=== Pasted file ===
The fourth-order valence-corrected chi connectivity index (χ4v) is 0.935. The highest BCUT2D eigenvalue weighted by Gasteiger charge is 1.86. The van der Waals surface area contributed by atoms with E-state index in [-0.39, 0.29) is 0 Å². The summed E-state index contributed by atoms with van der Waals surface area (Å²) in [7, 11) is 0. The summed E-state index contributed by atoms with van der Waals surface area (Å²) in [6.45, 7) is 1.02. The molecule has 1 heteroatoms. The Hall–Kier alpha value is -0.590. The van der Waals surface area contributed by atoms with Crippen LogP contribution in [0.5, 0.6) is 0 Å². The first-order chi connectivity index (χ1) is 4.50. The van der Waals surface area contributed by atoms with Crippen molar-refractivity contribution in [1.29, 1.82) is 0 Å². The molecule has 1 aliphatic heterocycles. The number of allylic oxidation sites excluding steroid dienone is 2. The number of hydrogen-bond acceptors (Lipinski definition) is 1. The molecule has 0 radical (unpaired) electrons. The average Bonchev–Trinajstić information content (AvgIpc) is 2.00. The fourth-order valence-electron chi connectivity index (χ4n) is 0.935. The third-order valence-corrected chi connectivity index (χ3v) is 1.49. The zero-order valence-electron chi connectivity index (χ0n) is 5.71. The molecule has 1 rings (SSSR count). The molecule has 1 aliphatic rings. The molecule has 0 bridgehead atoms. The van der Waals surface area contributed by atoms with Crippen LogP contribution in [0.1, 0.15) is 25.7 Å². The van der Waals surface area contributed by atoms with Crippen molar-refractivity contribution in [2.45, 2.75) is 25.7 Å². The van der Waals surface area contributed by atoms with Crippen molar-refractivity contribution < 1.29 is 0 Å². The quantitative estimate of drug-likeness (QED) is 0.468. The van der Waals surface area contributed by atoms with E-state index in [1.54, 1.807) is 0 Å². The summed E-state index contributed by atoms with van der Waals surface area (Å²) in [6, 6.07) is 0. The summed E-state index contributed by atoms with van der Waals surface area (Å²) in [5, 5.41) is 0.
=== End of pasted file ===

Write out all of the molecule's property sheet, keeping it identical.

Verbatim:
The fourth-order valence-corrected chi connectivity index (χ4v) is 0.935. The highest BCUT2D eigenvalue weighted by Gasteiger charge is 1.86. The van der Waals surface area contributed by atoms with E-state index in [-0.39, 0.29) is 0 Å². The summed E-state index contributed by atoms with van der Waals surface area (Å²) in [7, 11) is 0. The summed E-state index contributed by atoms with van der Waals surface area (Å²) in [6.45, 7) is 1.02. The molecule has 1 heteroatoms. The Hall–Kier alpha value is -0.590. The van der Waals surface area contributed by atoms with Crippen LogP contribution in [0.5, 0.6) is 0 Å². The first-order chi connectivity index (χ1) is 4.50. The van der Waals surface area contributed by atoms with Crippen molar-refractivity contribution in [1.29, 1.82) is 0 Å². The molecule has 1 aliphatic heterocycles. The number of allylic oxidation sites excluding steroid dienone is 2. The number of hydrogen-bond acceptors (Lipinski definition) is 1. The molecule has 0 radical (unpaired) electrons. The average Bonchev–Trinajstić information content (AvgIpc) is 2.00. The fourth-order valence-electron chi connectivity index (χ4n) is 0.935. The third-order valence-corrected chi connectivity index (χ3v) is 1.49. The zero-order valence-electron chi connectivity index (χ0n) is 5.71. The molecule has 1 rings (SSSR count). The molecule has 1 aliphatic rings. The molecule has 0 bridgehead atoms. The van der Waals surface area contributed by atoms with Crippen LogP contribution in [0.1, 0.15) is 25.7 Å². The van der Waals surface area contributed by atoms with Crippen molar-refractivity contribution in [2.45, 2.75) is 25.7 Å². The van der Waals surface area contributed by atoms with Crippen molar-refractivity contribution < 1.29 is 0 Å². The quantitative estimate of drug-likeness (QED) is 0.468. The van der Waals surface area contributed by atoms with E-state index in [1.54, 1.807) is 0 Å². The summed E-state index contributed by atoms with van der Waals surface area (Å²) in [6, 6.07) is 0. The summed E-state index contributed by atoms with van der Waals surface area (Å²) in [5, 5.41) is 0.